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PORTLAND-The amount of sublease space nationally is approximately 142 million square feet or roughly 24% of all available space nationally and equal to virtually all of the new office space built and delivered to the market in the years 2000 and 2001, according to a just-released mid-year report by Grubb & Ellis and PNC Real Estate Finance.

In Portland, there’s 1.4 million sf of sublease space, which is equal to just last year’s construction deliveries and constitutes 19.7% of total available space in the market, according to the local Grubb & Ellis office. If that sounds good compared to the national numbers, it sounds fabulous compared to other West Coast markets like San Jose, San Francisco and Seattle, where sublease space represents as much as 40% of all available space in those markets.

That’s where the good news ends, however, because when Portland’s direct vacancies are included and put up against the region’s average net absorption, there’s more than four years of overhang–not counting new deliveries.

All told, Portland currently has 5.5 million sf of vacant space on the market. Average net absorption over the past five years has been 1.2 million sf. By that math, there’s 4.6 years worth of vacant space on the market. Factor in new construction deliveries over the next four years and an expected second wave of cutbacks by corporate America and it’s going to take sustained above-average absorption for several years to soak up the excess supply.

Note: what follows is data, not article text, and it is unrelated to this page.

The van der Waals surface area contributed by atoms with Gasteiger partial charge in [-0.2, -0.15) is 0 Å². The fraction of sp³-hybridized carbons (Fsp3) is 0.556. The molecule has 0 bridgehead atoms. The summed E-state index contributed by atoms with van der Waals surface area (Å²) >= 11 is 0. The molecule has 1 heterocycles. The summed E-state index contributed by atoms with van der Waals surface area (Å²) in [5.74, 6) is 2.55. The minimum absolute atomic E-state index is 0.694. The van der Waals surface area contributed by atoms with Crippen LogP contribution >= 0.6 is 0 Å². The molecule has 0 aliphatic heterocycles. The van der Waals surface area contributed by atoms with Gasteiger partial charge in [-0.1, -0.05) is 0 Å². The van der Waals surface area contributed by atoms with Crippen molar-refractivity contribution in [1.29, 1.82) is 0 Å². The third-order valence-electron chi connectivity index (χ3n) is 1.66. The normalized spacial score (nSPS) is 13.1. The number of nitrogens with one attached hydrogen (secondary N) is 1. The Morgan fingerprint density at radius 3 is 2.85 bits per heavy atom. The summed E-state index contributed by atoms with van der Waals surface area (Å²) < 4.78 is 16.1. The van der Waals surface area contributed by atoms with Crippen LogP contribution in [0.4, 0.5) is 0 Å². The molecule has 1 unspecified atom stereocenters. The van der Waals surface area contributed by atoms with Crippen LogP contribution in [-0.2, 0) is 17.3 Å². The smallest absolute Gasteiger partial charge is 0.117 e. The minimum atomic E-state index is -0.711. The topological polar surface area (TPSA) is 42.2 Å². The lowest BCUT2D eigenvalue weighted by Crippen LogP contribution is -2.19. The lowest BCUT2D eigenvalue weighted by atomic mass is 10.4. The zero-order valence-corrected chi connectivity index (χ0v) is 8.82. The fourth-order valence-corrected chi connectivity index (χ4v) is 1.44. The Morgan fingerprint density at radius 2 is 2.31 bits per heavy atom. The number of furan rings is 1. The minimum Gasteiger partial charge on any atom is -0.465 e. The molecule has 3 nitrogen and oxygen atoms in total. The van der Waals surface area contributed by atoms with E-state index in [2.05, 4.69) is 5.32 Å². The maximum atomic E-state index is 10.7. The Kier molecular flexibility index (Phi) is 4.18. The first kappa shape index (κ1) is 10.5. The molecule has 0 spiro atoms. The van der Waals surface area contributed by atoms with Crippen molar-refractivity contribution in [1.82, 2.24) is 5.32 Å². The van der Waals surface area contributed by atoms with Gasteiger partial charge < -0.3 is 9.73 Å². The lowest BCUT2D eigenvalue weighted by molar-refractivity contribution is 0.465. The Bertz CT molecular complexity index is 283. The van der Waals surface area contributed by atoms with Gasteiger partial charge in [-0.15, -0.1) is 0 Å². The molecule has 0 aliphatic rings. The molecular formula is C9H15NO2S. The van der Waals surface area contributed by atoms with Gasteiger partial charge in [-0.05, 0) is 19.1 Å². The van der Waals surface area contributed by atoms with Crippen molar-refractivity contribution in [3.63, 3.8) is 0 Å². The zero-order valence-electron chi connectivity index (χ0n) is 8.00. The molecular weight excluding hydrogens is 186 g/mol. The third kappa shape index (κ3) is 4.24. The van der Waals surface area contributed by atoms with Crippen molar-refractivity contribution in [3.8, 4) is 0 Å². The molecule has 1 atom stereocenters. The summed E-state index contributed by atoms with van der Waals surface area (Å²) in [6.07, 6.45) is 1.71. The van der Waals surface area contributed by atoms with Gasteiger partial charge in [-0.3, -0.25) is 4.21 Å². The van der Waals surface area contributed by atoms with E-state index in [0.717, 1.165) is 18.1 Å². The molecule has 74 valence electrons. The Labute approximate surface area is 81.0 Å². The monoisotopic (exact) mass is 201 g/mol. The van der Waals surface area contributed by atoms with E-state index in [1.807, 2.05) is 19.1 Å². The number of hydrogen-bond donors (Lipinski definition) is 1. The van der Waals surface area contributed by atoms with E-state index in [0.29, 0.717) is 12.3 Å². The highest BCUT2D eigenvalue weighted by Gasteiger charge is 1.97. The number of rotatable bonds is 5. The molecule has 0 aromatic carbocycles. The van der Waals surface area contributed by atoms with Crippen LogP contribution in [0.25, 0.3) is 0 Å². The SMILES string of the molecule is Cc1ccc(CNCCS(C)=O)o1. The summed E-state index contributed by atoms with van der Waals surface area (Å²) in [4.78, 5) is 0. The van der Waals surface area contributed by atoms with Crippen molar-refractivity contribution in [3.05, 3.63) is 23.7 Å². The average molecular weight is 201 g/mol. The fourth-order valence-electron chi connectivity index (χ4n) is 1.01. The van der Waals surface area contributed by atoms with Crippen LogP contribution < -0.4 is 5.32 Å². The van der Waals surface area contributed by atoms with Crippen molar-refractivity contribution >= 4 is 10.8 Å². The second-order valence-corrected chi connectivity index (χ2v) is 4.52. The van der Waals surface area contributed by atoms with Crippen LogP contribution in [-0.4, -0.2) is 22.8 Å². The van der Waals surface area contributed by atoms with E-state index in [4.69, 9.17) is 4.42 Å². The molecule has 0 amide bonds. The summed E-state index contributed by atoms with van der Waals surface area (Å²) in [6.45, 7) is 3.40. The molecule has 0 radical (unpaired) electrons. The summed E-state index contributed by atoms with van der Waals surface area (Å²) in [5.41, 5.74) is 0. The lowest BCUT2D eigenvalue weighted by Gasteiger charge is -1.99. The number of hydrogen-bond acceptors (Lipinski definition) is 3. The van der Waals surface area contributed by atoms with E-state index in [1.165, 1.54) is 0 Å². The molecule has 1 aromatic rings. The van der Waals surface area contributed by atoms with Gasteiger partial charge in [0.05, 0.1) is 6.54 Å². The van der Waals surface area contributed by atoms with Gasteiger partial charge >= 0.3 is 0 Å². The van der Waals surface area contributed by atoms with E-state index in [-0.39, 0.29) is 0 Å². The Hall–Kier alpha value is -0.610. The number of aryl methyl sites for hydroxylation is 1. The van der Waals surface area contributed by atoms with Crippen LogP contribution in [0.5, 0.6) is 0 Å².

All this does not bode well for the timing of four planned Downtown office towers for which brokers are currently seeking prelease commitments so their developers can take to the bank in order to obtain a construction loan.

The four projects– Block 38 (400,000 sf), 100 Columbia (315,000 sf), Two Main Place (300,000 sf) and One Waterfront Place (235,000 sf)–total 1.4 million sf. Each of the projects would likely need to be at least 50% preleased to obtain a construction loan, and that seems a near impossible task these days as potential tenants, looking to stand pat on occupancy costs during the economic storm, are finding the sweetest deals with their existing landlords.

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